New Grads Should Avoid These Four Scams When Job Seeking

May 24, 2016

This time of year, recent college graduates are now seeking to enter the job market. Appealing job offers highlighting great pay, flexible hours, work from home and other perks may seem attractive to these job seekers. However, some of them may be job scams that put the job seeker’s personal identity and finances in peril. Your Better Business Bureau serving San Diego, Orange and Imperial Counties wants new college graduates to be aware of the following job scams.

Job opportunities abroad scam: Keep in mind that a high paying job overseas that doesn’t require any experience in a certain field is almost nonexistent. Legitimate companies who wish to fill jobs outside of the U.S. will not ask for any kind of upfront money. They will also not use post office boxes instead of street addresses. Furthermore, they should not guarantee employment or charge for referral fees.

The payment-forwarding scam: Con artists pretend to be employers. They assure the job seeker that their job offer is real. Once the job seeker is convinced and trusts the scammer, the scammer may tell the victim he needs the bank information to setup a paycheck via direct deposit.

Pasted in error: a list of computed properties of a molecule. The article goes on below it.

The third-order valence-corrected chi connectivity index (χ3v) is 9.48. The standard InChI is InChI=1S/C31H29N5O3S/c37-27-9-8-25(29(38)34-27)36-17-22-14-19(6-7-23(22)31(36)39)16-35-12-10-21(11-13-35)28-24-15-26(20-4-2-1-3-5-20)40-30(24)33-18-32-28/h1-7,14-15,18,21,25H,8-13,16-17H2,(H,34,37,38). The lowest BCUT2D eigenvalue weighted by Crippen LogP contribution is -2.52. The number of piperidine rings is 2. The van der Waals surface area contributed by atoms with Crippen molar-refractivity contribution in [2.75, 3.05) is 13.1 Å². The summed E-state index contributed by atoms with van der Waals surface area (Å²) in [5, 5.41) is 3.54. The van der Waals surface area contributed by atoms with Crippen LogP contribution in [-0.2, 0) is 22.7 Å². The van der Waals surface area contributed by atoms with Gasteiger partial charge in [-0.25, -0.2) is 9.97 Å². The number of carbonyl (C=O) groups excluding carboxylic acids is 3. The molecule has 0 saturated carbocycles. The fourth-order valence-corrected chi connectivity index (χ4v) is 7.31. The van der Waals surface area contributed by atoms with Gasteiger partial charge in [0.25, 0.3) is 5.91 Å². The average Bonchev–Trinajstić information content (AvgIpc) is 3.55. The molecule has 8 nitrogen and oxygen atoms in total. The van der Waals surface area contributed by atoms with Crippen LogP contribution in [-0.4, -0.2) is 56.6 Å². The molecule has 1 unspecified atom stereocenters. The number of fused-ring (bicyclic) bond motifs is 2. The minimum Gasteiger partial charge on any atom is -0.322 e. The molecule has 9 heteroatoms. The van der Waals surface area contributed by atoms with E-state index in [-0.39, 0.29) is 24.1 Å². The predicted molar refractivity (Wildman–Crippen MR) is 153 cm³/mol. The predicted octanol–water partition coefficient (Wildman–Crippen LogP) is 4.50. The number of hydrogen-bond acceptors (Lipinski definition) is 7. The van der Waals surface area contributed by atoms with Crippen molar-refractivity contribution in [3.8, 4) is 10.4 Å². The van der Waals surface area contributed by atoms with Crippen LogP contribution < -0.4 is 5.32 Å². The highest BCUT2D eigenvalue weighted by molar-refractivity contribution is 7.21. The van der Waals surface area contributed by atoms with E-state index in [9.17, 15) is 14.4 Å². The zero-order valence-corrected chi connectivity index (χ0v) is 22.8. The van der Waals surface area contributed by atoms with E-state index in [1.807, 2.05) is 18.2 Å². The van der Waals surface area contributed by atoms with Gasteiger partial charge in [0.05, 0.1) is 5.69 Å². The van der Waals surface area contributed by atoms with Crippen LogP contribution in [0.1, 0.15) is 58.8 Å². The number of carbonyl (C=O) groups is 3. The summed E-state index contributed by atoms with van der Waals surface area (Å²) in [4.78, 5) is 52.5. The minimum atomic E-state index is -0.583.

ID verification scam: The scammer will say their business needs to scan the job seeker’s passport, driver’s license or other means of identification to verify their identity. Or, the scam artist says it needs your bank account or credit card numbers to run a credit check before proceeding with the job application process.

The “personal” invitation scam: The con artist will send a mass email to long lists of recipients. In the email, it claims to have seen your resume online, says that your job skills match all the requirements for the job and invites you fill out an online job application.

To avoid scam tactics described above, job seekers should:

  • Do some research and check out the business’ website. You should also check the BBB Business Review to see if the company is legitimate. It never hurts to call to confirm that the position is really available.
  • Always be wary of work-from-home jobs or any job with a generic title. These positions usually don’t require licensing or special training, so they appeal to a wide range of applicants.
  • Examine the level of professionalism. Carefully read the communication online and see if there is bad grammar or typos.

Rember when job hunting, you should always be proactively aware. If you have any doubts that a job position is legitimate or needs more information, visit or call (858) 496-2131.